In October, 1940, Elena's sister Florinda heard rumors of Tanzler sleeping with the disinterred body of her sister, and confronted Tanzler at his home, where Hoyos' body was eventually discovered. Florinda notified the authorities, and Tanzler was arrested and detained. Tanzler was psychiatrically examined, and found mentally competent to stand trial on the charge of "wantonly and maliciously destroying a grave and removing a body without authorization." After a preliminary hearing on October 9, 1940 at the Monroe County Courthouse in Key West, Tanzler was held to answer on the charge, but the case was eventually dropped and he was released, as the statute of limitations for the crime had expired.
Shortly after the corpse's discovery by authorities, Hoyos' body was examined by physicians and pathologists, and put on public display at the Dean-Lopez Funeral Home, where it was viewed by as many as 6,800 people. Hoyos' body was eventually returned to the Key West City Cemetery where the remains were buried in an unmarked grave, in a secret location, to prevent further tampering.
The facts underlying the case and the preliminary hearing drew much interest from the media at the time (most notably, from the Key West Citizen and Miami Herald), and created a sensation among the public, both regionally and nationwide. The public mood was generally sympathetic to Tanzler, whom many viewed as an eccentric "romantic".
Though not reported contemporaneously, research (most notably by authors Harrison and Swicegood) has revealed evidence of Tanzler's necrophilia with Hoyos' corpse. Two physicians (Dr. DePoo and Dr. Foraker) who attended the 1940 autopsy of Hoyos' remains recalled in 1972 that a paper tube had been inserted in the vaginal area of the corpse that allowed for intercourse. Others contend that since no evidence of necrophilia was presented at the 1940 preliminary hearing, and because the physicians' "proof" surfaced in 1972, over 30 years after the case had been dismissed, the necrophilia allegation is questionable. While no existing contemporary photographs of the autopsy or photographs taken at the public display show a tube, the necrophilia claim was repeated by the HBO Autopsy program in 2005.
In 1944, Tanzler moved to Pasco County, Florida close to Zephyrhills, Florida, where he wrote an autobiography that appeared in the pulp publication, Fantastic Adventures, in 1947. His home was near his wife Doris, who apparently helped to support Tanzler in his later years. Tanzler received United States citizenship in 1950 in Tampa.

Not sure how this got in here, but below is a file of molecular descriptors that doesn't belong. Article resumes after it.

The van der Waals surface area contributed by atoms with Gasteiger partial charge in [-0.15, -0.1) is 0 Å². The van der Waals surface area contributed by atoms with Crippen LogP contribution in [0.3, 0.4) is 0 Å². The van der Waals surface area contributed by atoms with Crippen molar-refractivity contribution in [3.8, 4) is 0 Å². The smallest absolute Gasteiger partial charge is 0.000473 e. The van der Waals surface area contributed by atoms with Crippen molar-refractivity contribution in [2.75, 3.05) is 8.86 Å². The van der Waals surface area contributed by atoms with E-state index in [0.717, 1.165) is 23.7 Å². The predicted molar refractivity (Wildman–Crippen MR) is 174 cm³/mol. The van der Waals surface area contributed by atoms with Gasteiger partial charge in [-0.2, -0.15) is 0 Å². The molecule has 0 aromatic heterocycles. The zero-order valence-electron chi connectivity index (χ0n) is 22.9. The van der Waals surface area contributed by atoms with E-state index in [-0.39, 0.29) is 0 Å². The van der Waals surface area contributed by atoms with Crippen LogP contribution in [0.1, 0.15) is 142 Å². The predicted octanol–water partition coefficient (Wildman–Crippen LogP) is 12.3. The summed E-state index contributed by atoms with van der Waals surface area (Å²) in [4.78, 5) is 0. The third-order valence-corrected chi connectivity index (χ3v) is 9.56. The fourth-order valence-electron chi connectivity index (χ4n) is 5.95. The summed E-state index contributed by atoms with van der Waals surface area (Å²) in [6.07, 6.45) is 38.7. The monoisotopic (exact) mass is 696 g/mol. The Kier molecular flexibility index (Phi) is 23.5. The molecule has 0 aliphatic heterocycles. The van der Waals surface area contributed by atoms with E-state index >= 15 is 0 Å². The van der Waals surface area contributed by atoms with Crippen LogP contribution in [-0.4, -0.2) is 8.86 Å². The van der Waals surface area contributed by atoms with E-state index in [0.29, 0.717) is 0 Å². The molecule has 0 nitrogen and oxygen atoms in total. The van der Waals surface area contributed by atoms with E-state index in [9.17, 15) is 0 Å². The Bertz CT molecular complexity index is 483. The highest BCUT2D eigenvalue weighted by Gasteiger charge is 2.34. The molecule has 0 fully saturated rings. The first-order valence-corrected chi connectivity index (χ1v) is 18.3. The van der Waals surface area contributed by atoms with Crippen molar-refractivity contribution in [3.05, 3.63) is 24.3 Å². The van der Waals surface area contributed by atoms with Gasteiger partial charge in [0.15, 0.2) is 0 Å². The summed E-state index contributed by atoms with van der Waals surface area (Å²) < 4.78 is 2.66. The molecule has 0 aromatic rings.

Separated from his obsession, Tanzler used a death mask to create a life-sized effigy of Hoyos, and lived with it until his death on July 3, 1952. His body was discovered on the floor of his home three weeks after his death. He died under the name "Carl Tanzler".
It has been recounted that Tanzler was found in the arms of the Hoyos effigy upon discovery of his corpse, but his obituary reported that he died on the floor behind one of his organs. The obituary recounted: "a metal cylinder on a shelf above a table in it wrapped in silken cloth and a robe was a waxen image".
It has also been written (most notably by Swicegood) that Tanzler had the bodies switched (or that Hoyos' remains were secretly returned to him), and that he died with the real body of Elena. There is no evidence that the waxen effigy found in his house at the time of his death contained bones, or any other human material.
Colombian poet Julio Flůrez wrote a poem, "Boda Negra" (Black Wedding), loosely based on the Tanzler incident. That poem, set to music, became a musical standard in Latin America, made popular by Puerto Rican musical trio Los Condes, Ecuadorean singer Julio Jaramillo and Mexican singer Ana Gabriel.
Two rock bands have released EPs inspired by this story: And You Will Know Us By the Trail of Dead released ''The Secret of Elena's Tomb in 2003, and Sleep Station released Von Cosel'' in 2006.
The ''Ripley's Believe It or Not'' museum In Key West, Florida, claims to have the body of Carl Tanzler, presented as Count Carl Von Cosel, on display.
This article is based on "Carl Tanzler" from the free encyclopedia Wikipedia (http://en.wikipedia.org). It is licensed under the terms of the GNU Free Documentation Licencse. In the Wikipedia you can find a list of the authors by visiting the following address: http://en.wikipedia.org/w/index.php?title=Carl+Tanzler&action=history